As in math-circle style, the curriculum will emphasize working on and communicating about interesting math problems. Because one of Proof School's guiding principles or "axioms" is not to waste their pupils' time, the kids will be spared the unchallenging busy work or mind-numbing exercises that are common in standard schools, Zeitz said.
Afternoons Dedicated to Numbers
Every afternoon, students will spend two-and-a-half to three hours learning mathematical sciences, including computer science. Following an unconventional block curriculum structure, the academic year will be broken into six blocks of math instruction that each immerse the entire school in a single topic (such as problem solving or algebra) for five weeks straight. For each topic, kids will be placed into 10 to 12 different tiers by their skill level, Vandervelde said, which allows a lot of flexibility in meeting their individual needs.
"We'll sort kids into groups based on what they're ready for," he said, not by age or grade. Some off-the-charts precocious students will be able to take on very advanced problems at the level of the U.S.A. Mathematical Olympiad, and "we're going to be ready for them too," said Vandervelde, who, like Zeitz, competed in the International Mathematical Olympiad as a teenager. "We want to develop and nurture every one of those kids and bring them along as far as they are capable of going."
Recruiting girls to the school is a high priority, Zeitz said, noting that many young girls are enthusiastic about math but often drop out in their interest between sixth and ninth grades. "We would like to fight that trend as much as possible," he said.
Beyond numbers, the school will offer a full education, with non-math courses in English, history, languages, and science all scheduled in the mornings in a traditional grade-level manner. Proof School's teaching style will also draw upon blended learning methods that make use of technology in the classroom, as well as inquiry-based learning practices. Because classroom facility space will initially be limited, the founders plan to tap nearby educational resources: Students might go to the Exploratorium for hands-on science learning, to the Museum of the African Diaspora for history, and to TechShop for 21st century shop class.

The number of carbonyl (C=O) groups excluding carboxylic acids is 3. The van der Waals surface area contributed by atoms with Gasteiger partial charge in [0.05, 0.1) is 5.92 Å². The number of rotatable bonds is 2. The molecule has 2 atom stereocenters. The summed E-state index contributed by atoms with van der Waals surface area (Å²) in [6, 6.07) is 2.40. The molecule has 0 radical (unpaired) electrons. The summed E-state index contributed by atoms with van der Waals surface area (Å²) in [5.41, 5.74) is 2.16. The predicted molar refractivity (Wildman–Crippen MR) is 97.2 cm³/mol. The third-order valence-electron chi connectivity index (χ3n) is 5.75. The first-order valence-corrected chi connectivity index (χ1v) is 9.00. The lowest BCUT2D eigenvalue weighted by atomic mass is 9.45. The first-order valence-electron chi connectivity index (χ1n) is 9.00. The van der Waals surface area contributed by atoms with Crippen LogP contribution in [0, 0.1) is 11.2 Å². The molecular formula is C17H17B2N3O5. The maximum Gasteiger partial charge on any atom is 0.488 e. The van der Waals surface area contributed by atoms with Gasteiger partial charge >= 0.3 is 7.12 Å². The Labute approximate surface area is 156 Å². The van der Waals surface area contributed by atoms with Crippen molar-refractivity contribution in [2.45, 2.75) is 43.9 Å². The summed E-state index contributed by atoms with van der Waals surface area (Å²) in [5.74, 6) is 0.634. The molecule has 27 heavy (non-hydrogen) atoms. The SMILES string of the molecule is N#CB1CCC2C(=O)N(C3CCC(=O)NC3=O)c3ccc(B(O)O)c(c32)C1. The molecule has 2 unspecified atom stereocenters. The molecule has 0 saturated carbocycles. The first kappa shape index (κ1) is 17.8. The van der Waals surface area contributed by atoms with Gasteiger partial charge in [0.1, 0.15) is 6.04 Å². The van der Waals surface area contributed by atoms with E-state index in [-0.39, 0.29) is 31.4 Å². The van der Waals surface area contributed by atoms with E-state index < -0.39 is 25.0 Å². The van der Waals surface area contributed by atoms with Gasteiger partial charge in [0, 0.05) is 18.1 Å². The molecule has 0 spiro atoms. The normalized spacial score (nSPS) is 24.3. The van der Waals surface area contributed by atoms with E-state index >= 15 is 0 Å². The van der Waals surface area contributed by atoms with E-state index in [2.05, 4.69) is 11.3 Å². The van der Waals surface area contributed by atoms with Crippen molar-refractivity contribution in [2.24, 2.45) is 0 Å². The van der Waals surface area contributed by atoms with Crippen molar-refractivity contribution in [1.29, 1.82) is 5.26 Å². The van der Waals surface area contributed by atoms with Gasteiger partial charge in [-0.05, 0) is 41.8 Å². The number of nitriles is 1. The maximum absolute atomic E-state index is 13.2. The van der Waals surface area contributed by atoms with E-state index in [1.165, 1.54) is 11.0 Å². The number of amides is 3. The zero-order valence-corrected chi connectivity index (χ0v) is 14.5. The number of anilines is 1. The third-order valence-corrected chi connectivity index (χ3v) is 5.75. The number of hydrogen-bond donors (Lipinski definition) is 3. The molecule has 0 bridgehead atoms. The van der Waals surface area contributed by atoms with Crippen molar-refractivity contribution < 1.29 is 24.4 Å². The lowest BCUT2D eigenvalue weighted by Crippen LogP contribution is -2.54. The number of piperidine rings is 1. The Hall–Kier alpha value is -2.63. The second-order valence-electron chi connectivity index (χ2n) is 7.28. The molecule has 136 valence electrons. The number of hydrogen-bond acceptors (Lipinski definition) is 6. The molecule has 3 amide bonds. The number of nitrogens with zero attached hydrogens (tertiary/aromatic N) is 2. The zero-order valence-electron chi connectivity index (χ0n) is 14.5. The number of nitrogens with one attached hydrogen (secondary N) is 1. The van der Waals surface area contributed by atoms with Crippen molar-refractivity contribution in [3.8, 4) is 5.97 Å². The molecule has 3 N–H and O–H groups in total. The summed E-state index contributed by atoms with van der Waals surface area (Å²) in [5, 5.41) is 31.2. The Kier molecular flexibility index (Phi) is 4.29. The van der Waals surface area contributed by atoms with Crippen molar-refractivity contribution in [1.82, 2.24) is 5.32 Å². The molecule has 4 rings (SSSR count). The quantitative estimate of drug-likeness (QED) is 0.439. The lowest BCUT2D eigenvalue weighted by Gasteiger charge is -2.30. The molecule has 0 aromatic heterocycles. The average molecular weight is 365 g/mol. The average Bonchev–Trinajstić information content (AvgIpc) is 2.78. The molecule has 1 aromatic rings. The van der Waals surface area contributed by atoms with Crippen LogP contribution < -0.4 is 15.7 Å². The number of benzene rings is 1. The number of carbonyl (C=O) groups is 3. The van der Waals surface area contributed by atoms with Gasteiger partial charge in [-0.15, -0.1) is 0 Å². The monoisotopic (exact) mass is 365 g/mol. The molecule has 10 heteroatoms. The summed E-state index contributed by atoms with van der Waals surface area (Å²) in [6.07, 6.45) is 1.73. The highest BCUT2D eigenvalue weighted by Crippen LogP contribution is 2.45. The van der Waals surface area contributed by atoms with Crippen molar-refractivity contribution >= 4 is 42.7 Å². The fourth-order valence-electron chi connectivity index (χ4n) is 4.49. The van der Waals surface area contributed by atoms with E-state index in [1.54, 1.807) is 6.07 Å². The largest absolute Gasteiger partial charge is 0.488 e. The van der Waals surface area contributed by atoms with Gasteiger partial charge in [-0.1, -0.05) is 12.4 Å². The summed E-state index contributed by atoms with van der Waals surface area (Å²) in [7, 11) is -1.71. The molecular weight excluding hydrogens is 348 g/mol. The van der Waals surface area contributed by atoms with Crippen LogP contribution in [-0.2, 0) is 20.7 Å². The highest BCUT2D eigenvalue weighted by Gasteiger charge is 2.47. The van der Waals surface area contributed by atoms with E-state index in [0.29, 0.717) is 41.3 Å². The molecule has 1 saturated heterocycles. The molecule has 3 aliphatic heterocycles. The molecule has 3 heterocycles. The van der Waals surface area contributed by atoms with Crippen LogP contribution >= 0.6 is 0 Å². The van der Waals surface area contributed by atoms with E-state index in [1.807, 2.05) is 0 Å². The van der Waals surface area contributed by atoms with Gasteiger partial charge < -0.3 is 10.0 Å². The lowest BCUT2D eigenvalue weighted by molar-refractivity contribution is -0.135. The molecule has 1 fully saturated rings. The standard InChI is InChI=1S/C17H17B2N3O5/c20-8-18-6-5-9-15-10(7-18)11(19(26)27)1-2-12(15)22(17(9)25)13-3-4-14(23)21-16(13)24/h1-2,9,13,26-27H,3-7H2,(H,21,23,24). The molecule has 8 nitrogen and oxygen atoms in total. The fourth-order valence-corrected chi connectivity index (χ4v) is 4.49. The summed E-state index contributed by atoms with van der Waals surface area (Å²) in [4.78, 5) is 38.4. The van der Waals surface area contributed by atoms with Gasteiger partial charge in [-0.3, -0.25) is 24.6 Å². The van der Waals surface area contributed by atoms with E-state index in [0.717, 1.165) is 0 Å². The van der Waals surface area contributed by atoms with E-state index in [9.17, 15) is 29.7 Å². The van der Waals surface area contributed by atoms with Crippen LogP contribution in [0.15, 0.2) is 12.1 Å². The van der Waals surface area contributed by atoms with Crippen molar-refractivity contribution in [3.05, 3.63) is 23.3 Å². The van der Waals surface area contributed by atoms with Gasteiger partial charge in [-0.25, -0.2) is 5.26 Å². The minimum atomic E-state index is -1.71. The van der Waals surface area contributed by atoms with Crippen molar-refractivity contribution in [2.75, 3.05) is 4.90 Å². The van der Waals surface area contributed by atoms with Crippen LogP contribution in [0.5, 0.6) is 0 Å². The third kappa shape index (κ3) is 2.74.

Since some math kids are not exactly social butterflies when it comes to people skills, the school's guiding axioms also make a point of teaching students how to engage with and navigate the world around them. "We will work as hard on social-emotional intelligence and communication skills -- writing and public speaking -- as we will on anything else," Zeitz said.
Turning a Math Dream into Reality
Zeitz and his colleagues have much work ahead to make all the prime factors of their creative ideas, logistical plans, and hiring goals -- which includes finding a charismatic humanities dean who "is able to stand up to math nerds," he said -- add up to an equation for success. They're getting ready to launch an early admissions program and give "a day in the life" school preview this summer. Currently in fundraising mode, the founders hope to secure at least $1 million in order to keep the private tuition as low as possible and provide ample scholarships and financial aid.
To make the school accessible to math kids around the Bay Area, the campus will be located near public transit, most likely in San Francisco's South Financial District area. The founders also plan to share their math curriculum and resources with the world in an open-source way, which will include hosting math talks and events for the public.
Many families in Silicon Valley have expressed strong interest in Proof School, but other reactions have ranged from initial skepticism to some concerns that the school will be elitist. "We're not going to be elitist but we will be elite," Brown said. "We're not going to be snobby. We're simply taking kids who operate at this [intellectual] level and putting them together with their peers, which they haven't had in the past. And many have suffered for it."
His own son, for example, is leaving his private middle school after this academic year because he has no math peers there, Brown said. If all goes well, after a gap year of homeschooling, the plan is to start Nico in ninth grade at Proof School in September 2015. "Oh, he can't wait!" Brown said.